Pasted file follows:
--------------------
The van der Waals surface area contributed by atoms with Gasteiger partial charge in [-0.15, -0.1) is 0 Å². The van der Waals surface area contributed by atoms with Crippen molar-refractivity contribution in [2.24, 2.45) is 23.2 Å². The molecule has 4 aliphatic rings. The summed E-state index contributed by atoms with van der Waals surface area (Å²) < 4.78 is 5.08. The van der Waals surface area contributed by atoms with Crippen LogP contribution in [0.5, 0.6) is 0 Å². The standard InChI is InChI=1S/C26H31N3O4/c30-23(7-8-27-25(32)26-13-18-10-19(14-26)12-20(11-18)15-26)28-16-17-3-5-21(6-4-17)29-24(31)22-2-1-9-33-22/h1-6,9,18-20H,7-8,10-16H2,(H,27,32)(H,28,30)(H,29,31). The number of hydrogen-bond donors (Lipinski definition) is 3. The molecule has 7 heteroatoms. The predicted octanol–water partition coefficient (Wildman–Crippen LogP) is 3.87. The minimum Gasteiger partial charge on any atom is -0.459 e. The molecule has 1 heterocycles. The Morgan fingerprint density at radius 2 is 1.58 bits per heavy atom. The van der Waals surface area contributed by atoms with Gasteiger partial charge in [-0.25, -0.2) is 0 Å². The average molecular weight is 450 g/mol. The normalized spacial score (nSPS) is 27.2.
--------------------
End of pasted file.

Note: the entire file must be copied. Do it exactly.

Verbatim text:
The van der Waals surface area contributed by atoms with Gasteiger partial charge in [-0.15, -0.1) is 0 Å². The van der Waals surface area contributed by atoms with Crippen molar-refractivity contribution in [2.24, 2.45) is 23.2 Å². The molecule has 4 aliphatic rings. The summed E-state index contributed by atoms with van der Waals surface area (Å²) < 4.78 is 5.08. The van der Waals surface area contributed by atoms with Crippen LogP contribution in [0.5, 0.6) is 0 Å². The standard InChI is InChI=1S/C26H31N3O4/c30-23(7-8-27-25(32)26-13-18-10-19(14-26)12-20(11-18)15-26)28-16-17-3-5-21(6-4-17)29-24(31)22-2-1-9-33-22/h1-6,9,18-20H,7-8,10-16H2,(H,27,32)(H,28,30)(H,29,31). The number of hydrogen-bond donors (Lipinski definition) is 3. The molecule has 7 heteroatoms. The predicted octanol–water partition coefficient (Wildman–Crippen LogP) is 3.87. The minimum Gasteiger partial charge on any atom is -0.459 e. The molecule has 1 heterocycles. The Morgan fingerprint density at radius 2 is 1.58 bits per heavy atom. The van der Waals surface area contributed by atoms with Gasteiger partial charge in [-0.25, -0.2) is 0 Å². The average molecular weight is 450 g/mol. The normalized spacial score (nSPS) is 27.2.